I had a one-week writing retreat in Cuba in February 2017. As we landed at the Juan Gualberto Gómez Airport in Varadero, I realized I had left Canadian winter behind after a flight of just over three hours from Toronto. The contrast in temperatures was striking and heralded several other glaring juxtapositions. The vast and seemingly unending network of archipelagos was right before our eyes. Never has water been so pure, skies so blue and untrammeled by human activities. 

Cuba appeared almost frozen in time; a calcified relic of a proud anti-imperialist past. The streets of Varadero seemed like an elongated show of 1950s American cars. The classic cars were maintained by the sheer ingenuity of the people given the frosty relationship between Cuba and global capital. Cubans fabricated the parts that kept the cars running despite decades of US trade embargo. The classic cars added a quixotic and exquisite feel to the streets of Cuba. A walk on the streets of Varadero or Havana had the distinctive feel of a museum tour. The Revolution Square in Havana had the authenticity of history stamped on it as it paid homage to Fidel’s fellow Marxist-Leninist revolutionary, Che Guevara, who met his death in Bolivia.

Of course, life is no vacation for average Cubans. The Amerindian population was almost completely annihilated by European colonialists following the 1492 “discovery” of the island by Christopher Columbus. Huge numbers of Africans were transported to Cuba to work on plantation farms. The mix of European, Amerindian and African populations has produced an aesthetically unique hybrid population.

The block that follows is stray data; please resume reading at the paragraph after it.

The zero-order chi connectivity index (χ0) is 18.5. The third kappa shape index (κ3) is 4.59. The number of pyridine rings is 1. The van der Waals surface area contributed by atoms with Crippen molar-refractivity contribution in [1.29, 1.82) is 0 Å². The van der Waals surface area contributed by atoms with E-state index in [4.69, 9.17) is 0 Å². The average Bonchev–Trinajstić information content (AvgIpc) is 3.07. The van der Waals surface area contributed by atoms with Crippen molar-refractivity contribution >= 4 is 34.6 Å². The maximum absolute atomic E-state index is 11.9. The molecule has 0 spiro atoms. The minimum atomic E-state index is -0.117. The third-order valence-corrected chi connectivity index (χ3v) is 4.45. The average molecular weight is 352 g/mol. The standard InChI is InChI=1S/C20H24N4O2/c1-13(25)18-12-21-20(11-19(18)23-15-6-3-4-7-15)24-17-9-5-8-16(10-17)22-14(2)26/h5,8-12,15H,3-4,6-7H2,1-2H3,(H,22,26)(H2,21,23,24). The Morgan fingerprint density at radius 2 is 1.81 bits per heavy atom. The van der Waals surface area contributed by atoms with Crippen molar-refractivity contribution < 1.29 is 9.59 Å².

The whole society bears the symbols and imprimatur of the indisputable colossus of Cuba, Fidel Castrol. It is an understatement to suggest that Fidel is a demi-god in Cuba. He was the god in Cuba. We learned those social activities even in tourist areas were suspended for 10 days following the death of Fidel in November 2016. That must have been a huge sacrifice given the effervescence of Cubans. 

Cuba showcases the triumph of capitalism. The revolution died long before Fidel. Fidel Castrol tried but arguably failed to reach the heights he had hoped for Cuba. It was probably not for lack of efforts. Inroads were made in several areas including inheritance rights for women, relatively impressive rate of home ownership, 99.8% literacy rate (yes, that’s not a typo) and life expectancy of 78.7 years. The atheist communist government has endured although the handwriting has been on the wall for some time. Fidel’s brother, Raul, who took over the reins of presidential power from Fidel in 2008, has been encouraging private businesses as a way of creating employment and raising the standard of living. He seems aware of the danger of an economy that is dependent on tourism and the vagaries of a nascent oil industry. 

Opinions are divided about the legacy of Fidel Castrol. In particular, his intolerance for dissent and clamp down on the press are legendary. Older Afro-Cubans, however, credit Fidel with fighting for their rights and stake in Cuba. Fidel was staunchly against apartheid in South Africa and lent moral support to the likes of Malcolm X. A professor of political science and African-American studies at the University of California Los Angeles, Mark Sawyer, has argued that Fidel “elevated the Afro-Cuban population to be the healthiest longest living black population in the world”.